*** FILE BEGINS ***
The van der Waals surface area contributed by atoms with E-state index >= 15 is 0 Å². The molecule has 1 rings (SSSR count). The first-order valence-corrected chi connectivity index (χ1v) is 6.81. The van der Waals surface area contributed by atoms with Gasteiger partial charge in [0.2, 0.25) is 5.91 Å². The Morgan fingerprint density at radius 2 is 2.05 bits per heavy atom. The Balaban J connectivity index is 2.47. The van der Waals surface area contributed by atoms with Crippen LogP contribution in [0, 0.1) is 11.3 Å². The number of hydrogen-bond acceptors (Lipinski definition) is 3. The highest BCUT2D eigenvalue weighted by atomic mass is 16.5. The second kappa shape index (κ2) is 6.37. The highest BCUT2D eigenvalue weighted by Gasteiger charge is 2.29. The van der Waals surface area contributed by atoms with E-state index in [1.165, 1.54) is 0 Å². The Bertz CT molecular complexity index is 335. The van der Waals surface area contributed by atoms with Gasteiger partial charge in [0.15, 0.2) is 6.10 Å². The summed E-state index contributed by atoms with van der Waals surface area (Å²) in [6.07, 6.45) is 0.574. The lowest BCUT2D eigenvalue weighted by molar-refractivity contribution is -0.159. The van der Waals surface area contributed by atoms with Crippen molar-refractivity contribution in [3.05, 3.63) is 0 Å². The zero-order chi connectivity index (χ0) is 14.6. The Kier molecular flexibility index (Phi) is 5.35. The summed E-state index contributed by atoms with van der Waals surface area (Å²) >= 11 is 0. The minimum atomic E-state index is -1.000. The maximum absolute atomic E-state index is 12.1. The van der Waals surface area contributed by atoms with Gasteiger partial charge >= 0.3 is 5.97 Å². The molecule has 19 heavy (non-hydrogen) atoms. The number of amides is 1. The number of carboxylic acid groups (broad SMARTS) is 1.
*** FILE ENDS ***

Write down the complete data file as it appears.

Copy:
The van der Waals surface area contributed by atoms with E-state index >= 15 is 0 Å². The molecule has 1 rings (SSSR count). The first-order valence-corrected chi connectivity index (χ1v) is 6.81. The van der Waals surface area contributed by atoms with Gasteiger partial charge in [0.2, 0.25) is 5.91 Å². The Morgan fingerprint density at radius 2 is 2.05 bits per heavy atom. The Balaban J connectivity index is 2.47. The van der Waals surface area contributed by atoms with Crippen LogP contribution in [0, 0.1) is 11.3 Å². The number of hydrogen-bond acceptors (Lipinski definition) is 3. The highest BCUT2D eigenvalue weighted by atomic mass is 16.5. The second kappa shape index (κ2) is 6.37. The highest BCUT2D eigenvalue weighted by Gasteiger charge is 2.29. The van der Waals surface area contributed by atoms with E-state index in [1.165, 1.54) is 0 Å². The Bertz CT molecular complexity index is 335. The van der Waals surface area contributed by atoms with Gasteiger partial charge in [0.15, 0.2) is 6.10 Å². The summed E-state index contributed by atoms with van der Waals surface area (Å²) in [6.07, 6.45) is 0.574. The lowest BCUT2D eigenvalue weighted by molar-refractivity contribution is -0.159. The van der Waals surface area contributed by atoms with Crippen molar-refractivity contribution in [3.05, 3.63) is 0 Å². The zero-order chi connectivity index (χ0) is 14.6. The Kier molecular flexibility index (Phi) is 5.35. The summed E-state index contributed by atoms with van der Waals surface area (Å²) >= 11 is 0. The minimum atomic E-state index is -1.000. The maximum absolute atomic E-state index is 12.1. The van der Waals surface area contributed by atoms with Gasteiger partial charge >= 0.3 is 5.97 Å². The molecule has 19 heavy (non-hydrogen) atoms. The number of amides is 1. The number of carboxylic acid groups (broad SMARTS) is 1.